Dr. Jeremy Yoder
Assistant Professor of Biology
California State University Northridge
Start Date: August 2017
PhD: University of Idaho, with Olle Pellmyr
Postdoc: University of Minnesota, with Peter Tiffin
Postdoc: University of British Columbia, with Sally Aitken
About California State University Northridge (CSUN):
CSUN is the largest campus of the CSU system, with more than 41,000 students, 72% of whom identify as non-white. Our Biology program is similarly big and diverse, with 41 tenure-track faculty organized in five "areas" of Ecology & Evolutionary Biology; Cellular, Molecular & Physiological Biology; Marine Biology; Microbiology; and Genetics & Developmental Biology — I'm one of four new TT faculty this year.
About the research:
I study coevolution and the population genomics of local adaptation, particularly in mutualisms. I've used evolutionary theory, population genetics and genomics, greenhouse experiments, and field studies. Most of my empirical work has been with the Joshua tree-yucca moth pollination interaction and the legume-rhizobium interaction (working with Medicago truncatula as a model); but in my second postdoc with Sally Aitken, I focused on adaptation to climate by lodgepole pine and interior spruce.
What has been the biggest challenge as a new PI so far?
A huge challenge of setting up the lab has been prioritizing, and timing. I've tried to spend my first year getting started with projects that will pay off in the longer term, but I'm also trying to wrap up postdoctoral work and save startup funding — and my own energy — for later down the line when I have grad students and their projects to support and supervise.
Are you recruiting? If so, how do you/ will you choose new lab members?
I have been pretty lucky with recruiting, I think. I have two very good prospective students to start next fall, and I'm expecting I'll want another one or two to start in 2019. I've been looking specifically for students who can articulate how their research interests and career plans fit with the kind of work I do, and with the program at CSUN. We have a fully supported, Master's-only graduate program in Biology, which has some advantages for students interested in that kind of degree, and the grad student community is terrific.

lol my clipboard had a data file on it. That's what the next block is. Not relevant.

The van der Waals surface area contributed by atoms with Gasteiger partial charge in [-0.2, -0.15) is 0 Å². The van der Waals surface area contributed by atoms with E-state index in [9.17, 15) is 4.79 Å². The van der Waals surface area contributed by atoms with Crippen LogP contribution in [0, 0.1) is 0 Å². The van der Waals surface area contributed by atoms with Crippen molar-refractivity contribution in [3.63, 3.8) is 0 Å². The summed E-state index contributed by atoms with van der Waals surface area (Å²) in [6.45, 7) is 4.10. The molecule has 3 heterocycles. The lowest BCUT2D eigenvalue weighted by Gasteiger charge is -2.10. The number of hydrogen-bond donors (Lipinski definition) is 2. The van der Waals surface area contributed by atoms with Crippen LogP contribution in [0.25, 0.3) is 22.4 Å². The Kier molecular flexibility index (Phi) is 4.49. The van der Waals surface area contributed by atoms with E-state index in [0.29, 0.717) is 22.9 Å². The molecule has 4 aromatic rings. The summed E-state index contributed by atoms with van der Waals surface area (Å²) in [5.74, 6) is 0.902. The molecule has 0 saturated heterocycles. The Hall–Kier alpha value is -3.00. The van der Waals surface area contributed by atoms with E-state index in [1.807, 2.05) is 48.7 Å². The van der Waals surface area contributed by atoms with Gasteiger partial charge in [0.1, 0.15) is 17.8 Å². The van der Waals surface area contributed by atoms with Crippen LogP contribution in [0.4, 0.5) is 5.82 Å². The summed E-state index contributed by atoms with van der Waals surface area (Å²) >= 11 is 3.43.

When and why did you become a SSE member?
I've been a member of SSE since I joined for my very first scientific conference, Evolution 2006 at Stony Brook. I presented the very first data of my PhD research, and was kind of awestruck to have Doug Futuyma come to the talk and ask a (non-terrifying) question. One of the things I continue to appreciate about Evolution is how accessible it usually makes folks at the top of the field to students who are just starting out.
Do you teach evolution? What is the hardest concept to teach?
I'm currently teaching my first class, which isn't evolution per se but flowering plant systematics — and I've gotten, I think, a lot of evolution into it. I've seen students struggle with some of the same concepts that were hard for me to wrap my head around, back in undergrad, particularly the idea that evolutionary change may not always be driven by natural selection. Next semester I get to take on our core evolution course, though, and we'll see what else comes up.
Are you involved in evolution outreach? Tell us about it.
I've been involved in science outreach since graduate school, mostly through blogs. I'm continuing that as that manager/editor of The Molecular Ecologist (www.molecularecologist.com) though I don't get to write for that venue as much as I'd like to. I also very occasionally pitch the odd article or book review to more mainstream sites or publications, and it's fun to get to write about biology for a truly broad audience.
Do you have a time management tip to share?
I've been experimenting with using Toggl (www.toggl.com) to track my time — shout-out to Holly Moeller at UC San Diego for pointing me to it — and it's pretty helpful for making me more mindful of what I'm doing on days when I really don't have a moment to spare, which is most of them now. Alternatively, it's mostly just showing me how much time teaching a class for the first time can eat up.
What advice would you give to a starting graduate student or postdoc?
For both starting grad students and postdocs, my advice would be: figure out what comes next. I think I did a pretty good job of this as a grad student — I started looking for postdocs and had a great position sorted out when I graduated — but I was less ready to be strategic once I actually got to the postdoc stage. I was not really ready for how much effort the faculty job market would take, and the degree to which the promotion from postdoc to faculty is beyond planning. I'm very, very happy with how it's worked out in the end, but if you'd told me when I finished my PhD that it'd take six years and two postdocs to land a tenure-track position, I think I'd have put more effort into applications earlier on, and maybe carved out some time for non-academic career path development, too.
Did you ever have something go wrong in a talk?
My best talk-catastrophe story was at an invited symposium at the Canadian Society for Evolution and Ecology meeting last spring. I brought slides in PDF format, as I always do, because PDFs are pretty close to fool-proof. But the laptops provided by the conference center had some nonstandard PDF reader installed, and when I got to my first data slide, it glitched in just the right way to remove only my data — the slide title, the explanatory text, the axes and labels were all there, but the actual line plotting the result was gone. I had to scramble for the PowerPoint version and I lost a couple minutes and the rest of the talk was a rushed mess.